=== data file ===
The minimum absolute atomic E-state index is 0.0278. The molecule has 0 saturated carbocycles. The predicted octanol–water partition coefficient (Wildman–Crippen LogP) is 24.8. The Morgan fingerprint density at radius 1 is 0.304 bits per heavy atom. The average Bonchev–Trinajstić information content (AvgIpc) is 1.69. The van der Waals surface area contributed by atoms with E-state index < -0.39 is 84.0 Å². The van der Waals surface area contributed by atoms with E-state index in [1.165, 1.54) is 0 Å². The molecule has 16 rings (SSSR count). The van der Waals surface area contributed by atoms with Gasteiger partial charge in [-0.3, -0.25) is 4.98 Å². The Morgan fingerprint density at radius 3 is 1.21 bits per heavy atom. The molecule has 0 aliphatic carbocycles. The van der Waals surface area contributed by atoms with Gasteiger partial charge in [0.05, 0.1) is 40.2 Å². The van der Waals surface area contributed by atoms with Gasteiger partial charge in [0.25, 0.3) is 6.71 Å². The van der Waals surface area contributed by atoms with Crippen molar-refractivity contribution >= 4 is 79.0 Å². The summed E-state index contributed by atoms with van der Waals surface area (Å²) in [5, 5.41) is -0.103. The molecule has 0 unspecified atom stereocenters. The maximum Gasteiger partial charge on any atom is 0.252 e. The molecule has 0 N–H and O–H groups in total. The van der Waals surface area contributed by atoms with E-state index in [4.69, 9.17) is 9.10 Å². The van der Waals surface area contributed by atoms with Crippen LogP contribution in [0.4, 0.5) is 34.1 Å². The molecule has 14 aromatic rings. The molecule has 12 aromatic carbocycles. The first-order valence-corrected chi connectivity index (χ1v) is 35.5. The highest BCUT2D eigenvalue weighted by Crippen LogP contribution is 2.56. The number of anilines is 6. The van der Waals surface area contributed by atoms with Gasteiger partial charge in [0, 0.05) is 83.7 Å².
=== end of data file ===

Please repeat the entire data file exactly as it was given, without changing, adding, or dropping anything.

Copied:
The minimum absolute atomic E-state index is 0.0278. The molecule has 0 saturated carbocycles. The predicted octanol–water partition coefficient (Wildman–Crippen LogP) is 24.8. The Morgan fingerprint density at radius 1 is 0.304 bits per heavy atom. The average Bonchev–Trinajstić information content (AvgIpc) is 1.69. The van der Waals surface area contributed by atoms with E-state index < -0.39 is 84.0 Å². The van der Waals surface area contributed by atoms with E-state index in [1.165, 1.54) is 0 Å². The molecule has 16 rings (SSSR count). The van der Waals surface area contributed by atoms with Gasteiger partial charge in [-0.3, -0.25) is 4.98 Å². The Morgan fingerprint density at radius 3 is 1.21 bits per heavy atom. The molecule has 0 aliphatic carbocycles. The van der Waals surface area contributed by atoms with Gasteiger partial charge in [0.05, 0.1) is 40.2 Å². The van der Waals surface area contributed by atoms with Gasteiger partial charge in [0.25, 0.3) is 6.71 Å². The van der Waals surface area contributed by atoms with Crippen molar-refractivity contribution >= 4 is 79.0 Å². The summed E-state index contributed by atoms with van der Waals surface area (Å²) in [5, 5.41) is -0.103. The molecule has 0 unspecified atom stereocenters. The maximum Gasteiger partial charge on any atom is 0.252 e. The molecule has 0 N–H and O–H groups in total. The van der Waals surface area contributed by atoms with E-state index in [4.69, 9.17) is 9.10 Å². The van der Waals surface area contributed by atoms with Crippen LogP contribution in [0.4, 0.5) is 34.1 Å². The molecule has 14 aromatic rings. The molecule has 12 aromatic carbocycles. The first-order valence-corrected chi connectivity index (χ1v) is 35.5. The highest BCUT2D eigenvalue weighted by Crippen LogP contribution is 2.56. The number of anilines is 6. The van der Waals surface area contributed by atoms with Gasteiger partial charge in [0, 0.05) is 83.7 Å².